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Amazon settles with NLRB to give workers power to organize

UPDATED: Thu., Dec. 23, 2021

A union banner is shown at an Amazon warehouse in Bessemer, Ala., last March. Amazon has agreed to allow its workers to organize freely and without retaliation.  (Associated Press )
A union banner is shown at an Amazon warehouse in Bessemer, Ala., last March. Amazon has agreed to allow its workers to organize freely and without retaliation. (Associated Press )
By Anne D’Innocenzio Associated Press Associated Press

NEW YORK – Under pressure to improve worker rights, Amazon has reached a settlement with the National Labor Relations Board to allow its employees to freely organize – and without retaliation.

According to the settlement, the online behemoth Amazon said it would reach out to its warehouse workers – former and current – via email who were on the job anytime since March 22 to notify them of their organizing rights.

The settlement outlines that Amazon workers, which number 750,000 in the U.S., have more room to organize within the buildings.

For example, Amazon pledged it will not threaten workers with discipline or call the police when they are engaging in union activity in exterior nonwork areas during nonwork time.

According to the terms of the settlement, the labor board will be able to more easily sue Amazon– without going through a laborious process of administrative hearings – if it found the online company reneged on its agreement.

“Whether a company has 10 employees or a million employees, it must abide by the National Labor Relations Act,” said NLRB General Counsel Jennifer Abruzzo, in a statement.

“This settlement agreement provides a crucial commitment from Amazon to millions of its workers across the United States that it will not interfere with their right to act collectively to improve their workplace by forming a union or taking other collective action.”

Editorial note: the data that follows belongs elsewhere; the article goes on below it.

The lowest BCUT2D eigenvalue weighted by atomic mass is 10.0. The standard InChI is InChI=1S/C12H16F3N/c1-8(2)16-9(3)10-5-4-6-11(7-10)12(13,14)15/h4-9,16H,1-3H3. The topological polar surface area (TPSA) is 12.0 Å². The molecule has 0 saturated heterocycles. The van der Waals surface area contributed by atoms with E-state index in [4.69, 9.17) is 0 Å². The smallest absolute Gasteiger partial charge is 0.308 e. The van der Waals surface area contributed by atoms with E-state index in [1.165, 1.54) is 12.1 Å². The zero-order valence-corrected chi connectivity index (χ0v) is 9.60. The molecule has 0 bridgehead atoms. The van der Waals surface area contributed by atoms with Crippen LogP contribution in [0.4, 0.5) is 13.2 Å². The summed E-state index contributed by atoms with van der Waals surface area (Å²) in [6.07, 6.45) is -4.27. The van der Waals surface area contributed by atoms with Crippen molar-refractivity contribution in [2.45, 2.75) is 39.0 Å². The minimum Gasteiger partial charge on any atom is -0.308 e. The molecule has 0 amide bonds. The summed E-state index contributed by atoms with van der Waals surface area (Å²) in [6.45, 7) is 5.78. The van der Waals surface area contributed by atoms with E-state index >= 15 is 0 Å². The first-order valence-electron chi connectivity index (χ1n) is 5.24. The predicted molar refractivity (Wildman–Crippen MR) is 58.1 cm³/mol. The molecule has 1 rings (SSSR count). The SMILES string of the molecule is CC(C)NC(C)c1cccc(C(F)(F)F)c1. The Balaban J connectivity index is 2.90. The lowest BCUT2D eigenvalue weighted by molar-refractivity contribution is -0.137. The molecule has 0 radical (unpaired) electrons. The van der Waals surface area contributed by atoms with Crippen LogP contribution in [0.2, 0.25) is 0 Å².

She added “working people should know that the National Labor Relations Board will vigorously seek to ensure Amazon’s compliance with the settlement and continue to defend the labor rights of all workers.”

Amazon.com Inc., based in Seattle, couldn’t be reached immediately for comment.

Kent Wong, the director of the UCLA Labor Center, called the settlement “unprecedented” and said it represents a sea change in attitude at Amazon, which is known to deploy fierce measures against union activity at its warehouses.

“Amazon has been very consistent in holding a strong anti-union position,” Wong said. “This opens up new opportunities for unionization there as well as at other companies.”

Wong noted that the settlement comes as Amazon, the nation’s second-largest private employer after Walmart, is on a hiring binge while facing organizing efforts at warehouses in Alabama and New York.

In November, the labor board ordered a new union election for Amazon workers in Bessemer, Alabama, based on objections to the first vote that took place in April.

The move was a blow to Amazon, which spent about a year aggressively campaigning for the Bessemer warehouse workers to reject the union, which they ultimately did by a wide margin.

The board had not yet determined the date for the second election, and it hasn’t determined whether it will be conducted in person or by mail.

The campaign is being spearheaded by the Retail, Wholesale and Department Store Union.

Meanwhile, on Wednesday, the Amazon Labor Union, an independent group representing workers in New York’s Staten Island borough, refiled its petition for a union election.

The group of workers withdrew its first petition in mid-November to hold a vote to unionize after falling behind the adequate number of workers pledging support.

Former Amazon employee Christian Smalls is organizing the effort in Staten Island without the help of a national sponsor.

The organizing drive is also happening during a moment of reckoning across Corporate America as the pandemic and ensuing labor shortage has given employees more leverage to fight for better working conditions and pay.

Workers have staged strikes at Kellogg’s U.S. cereal plants as well as at Deere & Co., and at Starbucks, to name a few.

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